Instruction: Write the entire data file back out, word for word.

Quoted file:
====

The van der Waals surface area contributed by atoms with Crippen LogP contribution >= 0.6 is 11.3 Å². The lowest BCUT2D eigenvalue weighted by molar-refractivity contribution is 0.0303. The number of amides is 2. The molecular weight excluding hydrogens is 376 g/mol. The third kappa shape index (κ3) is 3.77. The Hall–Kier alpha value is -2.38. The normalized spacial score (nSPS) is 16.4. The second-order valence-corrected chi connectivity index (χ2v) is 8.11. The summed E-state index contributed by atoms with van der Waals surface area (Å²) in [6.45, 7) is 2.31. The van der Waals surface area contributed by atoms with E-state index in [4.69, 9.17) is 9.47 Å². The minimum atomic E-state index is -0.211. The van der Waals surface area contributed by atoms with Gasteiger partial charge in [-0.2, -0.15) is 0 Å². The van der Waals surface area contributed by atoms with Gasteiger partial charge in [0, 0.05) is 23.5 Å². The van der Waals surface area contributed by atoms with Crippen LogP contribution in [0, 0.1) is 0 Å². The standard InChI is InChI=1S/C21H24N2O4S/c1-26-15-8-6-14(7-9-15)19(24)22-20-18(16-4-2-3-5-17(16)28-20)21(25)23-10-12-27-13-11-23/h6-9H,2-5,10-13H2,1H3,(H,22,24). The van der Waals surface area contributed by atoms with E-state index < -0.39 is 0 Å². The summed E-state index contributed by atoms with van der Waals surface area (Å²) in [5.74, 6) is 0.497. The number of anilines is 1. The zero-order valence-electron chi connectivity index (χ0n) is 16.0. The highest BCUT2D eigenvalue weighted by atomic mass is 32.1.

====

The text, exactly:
The van der Waals surface area contributed by atoms with Crippen LogP contribution >= 0.6 is 11.3 Å². The lowest BCUT2D eigenvalue weighted by molar-refractivity contribution is 0.0303. The number of amides is 2. The molecular weight excluding hydrogens is 376 g/mol. The third kappa shape index (κ3) is 3.77. The Hall–Kier alpha value is -2.38. The normalized spacial score (nSPS) is 16.4. The second-order valence-corrected chi connectivity index (χ2v) is 8.11. The summed E-state index contributed by atoms with van der Waals surface area (Å²) in [6.45, 7) is 2.31. The van der Waals surface area contributed by atoms with E-state index in [4.69, 9.17) is 9.47 Å². The minimum atomic E-state index is -0.211. The van der Waals surface area contributed by atoms with Gasteiger partial charge in [-0.2, -0.15) is 0 Å². The van der Waals surface area contributed by atoms with Gasteiger partial charge in [0, 0.05) is 23.5 Å². The van der Waals surface area contributed by atoms with Crippen LogP contribution in [0, 0.1) is 0 Å². The standard InChI is InChI=1S/C21H24N2O4S/c1-26-15-8-6-14(7-9-15)19(24)22-20-18(16-4-2-3-5-17(16)28-20)21(25)23-10-12-27-13-11-23/h6-9H,2-5,10-13H2,1H3,(H,22,24). The van der Waals surface area contributed by atoms with E-state index < -0.39 is 0 Å². The summed E-state index contributed by atoms with van der Waals surface area (Å²) in [5.74, 6) is 0.497. The number of anilines is 1. The zero-order valence-electron chi connectivity index (χ0n) is 16.0. The highest BCUT2D eigenvalue weighted by atomic mass is 32.1.